Russia's top doctor quits over COVID-19 vaccine registration

Published: 14 August, 2020 18:39 IST | IANS | Moscow

It appears that Professor Alexander Chuchalin wanted to block the registration of the vaccine on "safety" grounds, before quitting the ethics council, said the report on Thursday.

This file handout picture provided by the Russian Direct Investment Fund shows the vaccine against the COVID-19 coronavirus disease, developed by the Gamaleya Research Institute of Epidemiology and Microbiology. Picture/ Russian Direct Investment Fund / AFP
This file handout picture provided by the Russian Direct Investment Fund shows the vaccine against the COVID-19 coronavirus disease, developed by the Gamaleya Research Institute of Epidemiology and Microbiology. Picture/ Russian Direct Investment Fund / AFP

A top respiratory doctor quit the Russian health ministry's ethics council after the country decided to go ahead with the registration of a COVID-19 vaccine even before conducting a crucial Phase 3 trial, MailOnline reported.

It appears that Professor Alexander Chuchalin wanted to block the registration of the vaccine on "safety" grounds, before quitting the ethics council, said the report on Thursday.

Russian President Vladimir Putin announced on Tuesday that the country had registered the world's first COVID-19 vaccine.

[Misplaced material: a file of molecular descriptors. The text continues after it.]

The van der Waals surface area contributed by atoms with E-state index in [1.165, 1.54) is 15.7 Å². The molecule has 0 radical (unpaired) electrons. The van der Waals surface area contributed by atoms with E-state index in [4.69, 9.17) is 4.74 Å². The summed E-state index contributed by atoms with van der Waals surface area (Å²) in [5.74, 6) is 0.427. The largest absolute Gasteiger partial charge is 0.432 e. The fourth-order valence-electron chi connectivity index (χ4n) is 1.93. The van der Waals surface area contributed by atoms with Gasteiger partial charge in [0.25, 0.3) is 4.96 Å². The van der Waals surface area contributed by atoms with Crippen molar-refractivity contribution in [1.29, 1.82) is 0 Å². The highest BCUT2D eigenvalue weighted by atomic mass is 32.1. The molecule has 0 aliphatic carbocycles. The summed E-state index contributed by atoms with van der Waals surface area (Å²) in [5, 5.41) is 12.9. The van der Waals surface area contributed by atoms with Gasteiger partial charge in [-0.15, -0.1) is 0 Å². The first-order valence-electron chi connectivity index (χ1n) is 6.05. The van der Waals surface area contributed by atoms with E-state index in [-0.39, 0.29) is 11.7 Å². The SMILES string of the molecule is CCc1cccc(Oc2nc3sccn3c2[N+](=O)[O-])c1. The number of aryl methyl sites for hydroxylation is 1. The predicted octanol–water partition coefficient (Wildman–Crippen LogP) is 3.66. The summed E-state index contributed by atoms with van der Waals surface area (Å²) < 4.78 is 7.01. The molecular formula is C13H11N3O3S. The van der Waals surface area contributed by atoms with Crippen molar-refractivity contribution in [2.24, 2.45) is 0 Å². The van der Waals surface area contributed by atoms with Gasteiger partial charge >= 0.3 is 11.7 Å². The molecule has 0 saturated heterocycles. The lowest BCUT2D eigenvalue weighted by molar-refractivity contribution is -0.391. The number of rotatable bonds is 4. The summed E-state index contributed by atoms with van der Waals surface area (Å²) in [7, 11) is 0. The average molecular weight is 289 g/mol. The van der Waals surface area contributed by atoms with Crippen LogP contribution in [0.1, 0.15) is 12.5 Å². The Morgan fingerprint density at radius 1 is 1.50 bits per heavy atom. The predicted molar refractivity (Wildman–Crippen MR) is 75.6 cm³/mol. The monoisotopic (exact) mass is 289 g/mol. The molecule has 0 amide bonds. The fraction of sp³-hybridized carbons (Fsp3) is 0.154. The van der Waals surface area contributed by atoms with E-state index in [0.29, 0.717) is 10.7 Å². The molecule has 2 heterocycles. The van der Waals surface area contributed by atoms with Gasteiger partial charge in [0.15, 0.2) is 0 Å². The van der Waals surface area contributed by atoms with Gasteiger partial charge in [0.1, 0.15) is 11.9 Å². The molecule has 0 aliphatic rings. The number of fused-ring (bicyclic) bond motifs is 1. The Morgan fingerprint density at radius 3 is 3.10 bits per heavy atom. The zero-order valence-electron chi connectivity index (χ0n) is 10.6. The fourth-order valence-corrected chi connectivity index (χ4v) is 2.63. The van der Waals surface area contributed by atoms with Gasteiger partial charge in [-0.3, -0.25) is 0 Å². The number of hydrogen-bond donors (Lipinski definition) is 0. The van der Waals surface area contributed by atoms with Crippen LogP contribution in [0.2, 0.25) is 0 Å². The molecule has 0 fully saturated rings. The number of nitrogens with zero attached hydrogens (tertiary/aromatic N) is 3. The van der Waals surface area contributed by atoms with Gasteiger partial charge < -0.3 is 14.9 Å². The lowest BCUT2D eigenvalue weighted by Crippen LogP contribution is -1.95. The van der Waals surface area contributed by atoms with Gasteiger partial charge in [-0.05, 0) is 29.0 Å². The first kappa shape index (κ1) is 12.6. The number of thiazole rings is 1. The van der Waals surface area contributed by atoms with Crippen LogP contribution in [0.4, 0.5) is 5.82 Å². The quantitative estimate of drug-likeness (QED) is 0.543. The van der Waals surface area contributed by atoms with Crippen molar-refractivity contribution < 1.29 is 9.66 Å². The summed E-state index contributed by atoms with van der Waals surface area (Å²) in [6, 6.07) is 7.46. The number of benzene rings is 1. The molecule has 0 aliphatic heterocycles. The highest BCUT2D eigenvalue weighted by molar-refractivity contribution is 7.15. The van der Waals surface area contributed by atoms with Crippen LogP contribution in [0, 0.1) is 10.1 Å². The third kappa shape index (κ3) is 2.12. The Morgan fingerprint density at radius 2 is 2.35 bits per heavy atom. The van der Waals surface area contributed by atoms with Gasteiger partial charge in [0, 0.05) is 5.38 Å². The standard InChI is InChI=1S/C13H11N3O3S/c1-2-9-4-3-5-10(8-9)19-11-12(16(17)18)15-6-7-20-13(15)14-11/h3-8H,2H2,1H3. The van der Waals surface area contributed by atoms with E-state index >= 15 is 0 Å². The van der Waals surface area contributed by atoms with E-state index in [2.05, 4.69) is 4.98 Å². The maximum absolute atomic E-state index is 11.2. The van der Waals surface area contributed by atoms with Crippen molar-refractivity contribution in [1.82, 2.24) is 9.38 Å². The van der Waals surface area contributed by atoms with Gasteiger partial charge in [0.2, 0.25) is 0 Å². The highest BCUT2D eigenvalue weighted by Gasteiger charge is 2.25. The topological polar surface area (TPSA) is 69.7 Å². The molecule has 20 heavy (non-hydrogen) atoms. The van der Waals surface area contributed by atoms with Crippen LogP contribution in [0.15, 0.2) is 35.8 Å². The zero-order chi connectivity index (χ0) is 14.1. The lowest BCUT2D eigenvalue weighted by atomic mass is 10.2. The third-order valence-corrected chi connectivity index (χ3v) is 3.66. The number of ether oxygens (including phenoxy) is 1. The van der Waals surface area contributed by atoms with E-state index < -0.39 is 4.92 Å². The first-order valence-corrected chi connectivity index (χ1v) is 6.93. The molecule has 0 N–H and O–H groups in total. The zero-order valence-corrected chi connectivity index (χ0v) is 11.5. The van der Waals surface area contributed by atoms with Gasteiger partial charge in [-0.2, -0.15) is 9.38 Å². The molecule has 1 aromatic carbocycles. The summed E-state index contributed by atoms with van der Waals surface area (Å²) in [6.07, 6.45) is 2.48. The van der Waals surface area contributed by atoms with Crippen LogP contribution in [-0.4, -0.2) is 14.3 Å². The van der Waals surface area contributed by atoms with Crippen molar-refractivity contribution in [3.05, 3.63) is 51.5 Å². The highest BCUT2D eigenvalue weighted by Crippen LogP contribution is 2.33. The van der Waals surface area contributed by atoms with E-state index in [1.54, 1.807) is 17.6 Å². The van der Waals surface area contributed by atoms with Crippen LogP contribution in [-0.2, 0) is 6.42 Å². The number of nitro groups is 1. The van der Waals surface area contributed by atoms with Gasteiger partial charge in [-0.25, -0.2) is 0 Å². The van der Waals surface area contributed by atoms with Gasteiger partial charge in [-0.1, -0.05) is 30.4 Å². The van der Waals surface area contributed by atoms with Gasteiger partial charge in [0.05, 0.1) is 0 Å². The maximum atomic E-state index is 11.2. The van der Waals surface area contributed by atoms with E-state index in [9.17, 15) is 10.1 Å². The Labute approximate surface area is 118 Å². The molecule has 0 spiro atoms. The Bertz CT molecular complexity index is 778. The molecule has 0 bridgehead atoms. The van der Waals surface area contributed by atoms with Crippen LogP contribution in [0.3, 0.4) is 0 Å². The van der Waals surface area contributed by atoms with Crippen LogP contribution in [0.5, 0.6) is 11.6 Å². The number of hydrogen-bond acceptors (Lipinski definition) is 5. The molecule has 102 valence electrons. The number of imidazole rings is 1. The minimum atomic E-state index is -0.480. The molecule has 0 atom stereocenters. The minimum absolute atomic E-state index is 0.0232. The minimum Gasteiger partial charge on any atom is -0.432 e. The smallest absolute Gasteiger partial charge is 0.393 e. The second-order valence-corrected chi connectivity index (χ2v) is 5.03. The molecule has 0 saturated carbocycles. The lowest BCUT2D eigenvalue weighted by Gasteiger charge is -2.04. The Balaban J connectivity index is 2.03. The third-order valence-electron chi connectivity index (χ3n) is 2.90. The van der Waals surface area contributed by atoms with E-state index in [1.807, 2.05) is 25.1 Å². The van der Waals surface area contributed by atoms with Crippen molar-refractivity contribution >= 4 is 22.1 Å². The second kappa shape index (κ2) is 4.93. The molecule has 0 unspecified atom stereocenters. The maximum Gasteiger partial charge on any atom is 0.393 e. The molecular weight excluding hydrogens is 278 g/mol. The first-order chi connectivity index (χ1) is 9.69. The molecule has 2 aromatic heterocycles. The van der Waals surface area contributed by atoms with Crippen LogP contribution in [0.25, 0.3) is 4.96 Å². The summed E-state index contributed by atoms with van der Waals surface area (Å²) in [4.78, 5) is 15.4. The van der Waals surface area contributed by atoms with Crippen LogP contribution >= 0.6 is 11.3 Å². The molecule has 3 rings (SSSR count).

Later on Wednesday, Russian Health Minister Mikhail Murashko said that the country will start the production of the vaccine within two weeks.

However, the country has faced criticism from different quarters for rushing the vaccine into production.

The World Health Organization (WHO) does not have sufficient information about the vaccine to comment on its effectiveness, an official of the UN health agency said on Thursday.

Chuchalin's resignation suggests that the vaccine, dubbed "Sputnik V", faced criticism from within the country also.

The MailOnline report also said that no specific reason was given for his resignation.

However, shortly before he quit, Chuchalin in an interview with journal Nauka i Zhizn (Science and Life) underlined the importance of ensuring safety before approving any drug or vaccine.

"In the case of a drug or vaccine, we, as ethical reviewers, would like to understand, first of all, how safe it is for humans," Chuchalin was quoted as saying in the interview.

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